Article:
Analysis of brain tissues such as white matter (WM), gray matter (GM), cerebrospinal fluid (CSF), and pathological regions from magnetic resonance imaging (MRI) scans of normal adults and patients with neurodegenerative diseases such as multiple sclerosis (MS) allows for improved understanding of disease progression in vivo. As images are often confounded by acquisition noise and partial-volume effects, developing an automatic, robust, and efficient segmentation is essential to the accurate quantification of disease severity. Existing methods often require subjective parameter tuning, anatomical atlases, and training, which are impractical and undesirable.The contributions of this thesis are three-fold. First, a 3D deformable model was explored by integrating statistical and geometric information into a novel hybrid feature to provide robust regularization of the evolving contours. Second, to improve efficiency and noise resiliency, a 3D region-based hidden Markov model (rbHMM) was developed. The novelty of this model lies in subdividing an image into irregularly-shaped regions to reduce the problem dimensionality. A tree-structured estimation algorithm, based on Viterbi decoding, then enabled rotationally invariant estimation of the underlying discrete tissue labels given noisy observations. Third, estimation of partial volumes was incorporated in a 3D fuzzy rbHMM (frbHMM) for analyzing images suffering from acquisition-related resolution limitation by incorporating forward-backward estimations. These methods were successfully applied to the segmentation of WM, GM, CSF, and white matter lesions. Extensive qualitative and quantitative validations were performed on both synthetic 3D geometric shapes and simulated brain MRIs before applying to clinical scans of normal adults and MS patients. These experiments demonstrated 40% and 10% improvement in segmentation efficiency and accuracy, respectively, over state-of-the-art approaches under noise. When modeling partial-volume effects, an additional 30% reduction in segmentation errors was observed. Furthermore, the rotational invariance property introduced is especially valuable as segmentation should be invariant to subject positioning in the scanner to minimize analysis variability. Given such improvement in the quantification of tissue volumes, these methods could potentially be extended to the studies of other neurodegenerative diseases such as Alzheimer’s. Furthermore, the methods developed in this thesis are general and can potentially be adopted in other computer vision-related segmentation applications in the future.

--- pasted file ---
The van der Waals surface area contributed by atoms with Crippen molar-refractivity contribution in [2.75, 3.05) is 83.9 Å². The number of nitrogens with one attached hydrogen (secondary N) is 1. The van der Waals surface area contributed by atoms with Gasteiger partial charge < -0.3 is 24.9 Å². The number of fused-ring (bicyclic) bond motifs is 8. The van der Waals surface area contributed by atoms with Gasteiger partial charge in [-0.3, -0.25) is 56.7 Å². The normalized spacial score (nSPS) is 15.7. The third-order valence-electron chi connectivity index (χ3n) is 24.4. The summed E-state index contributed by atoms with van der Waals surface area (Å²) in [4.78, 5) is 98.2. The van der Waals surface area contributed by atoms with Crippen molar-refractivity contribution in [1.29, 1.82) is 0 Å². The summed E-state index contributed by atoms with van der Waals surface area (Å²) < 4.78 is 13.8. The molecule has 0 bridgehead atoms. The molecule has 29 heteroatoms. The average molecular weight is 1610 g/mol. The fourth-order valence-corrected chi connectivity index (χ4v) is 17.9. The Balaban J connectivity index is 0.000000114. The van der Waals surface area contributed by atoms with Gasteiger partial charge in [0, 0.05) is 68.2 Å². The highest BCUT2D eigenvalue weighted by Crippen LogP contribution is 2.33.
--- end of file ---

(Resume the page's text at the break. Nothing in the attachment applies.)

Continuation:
Current practice in orthopaedic surgery relies on intra-operative two dimensional (2D) fluoroscopy as the main imaging modality for localization and visualization of bone tissue, fractures, implants, and surgical tool positions. However, with such projection imaging, surgeons typically face considerable difficulties in accurately localizing bone fragments in three dimensional (3D) space and assessing the adequacy and accuracy of reduced fractures. Furthermore, fluoroscopy involves significant radiation exposure. Ultrasound (US) has recently emerged as a potential non-ionizing imaging alternative that promises safer operation while remaining relatively cheap and widely available. US image data, however, is typically characterized by high levels of speckle noise, reverberation, anisotropy and signal dropout which introduce significant difficulties in interpretation of captured data, automatic detection and segmentation of image features and accurate localization of imaged bone surfaces.In this thesis we propose a novel technique for automatic bone surface and surgical tool localization in US that employs local phase image information to derive symmetry-based features corresponding to tissue/bone or tissue/surgical tool interfaces through the use of 2D Log-Gabor filters. We extend the proposed method to 3D in order to take advantage of correlations between adjacent images. We validate the performance of the proposed approach quantitatively using realistic phantom and in-vitro experiments as well as qualitatively on in-vivo and ex-vivo data. Furthermore, we evaluate the ability of the proposed method in detecting gaps between fractured bone fragments. The current study is therefore the first to show that bone surfaces, surgical tools and fractures can be accurately localized using local phase features computed directly from 3D ultrasound image volumes. Log-Gabor filters have a strong dependence on the chosen filter parameters, the values of which significantly affect the outcome of the features being extracted. We present a novel method for contextual parameter selection that is autonomously adaptive to image content. Finally, we investigate the hypothesis that 3D US can be used to detect fractures reliably in the emergency room with three clinical studies. We believe that the results presented in this work will be invaluable for all future imaging studies with US in orthopaedics.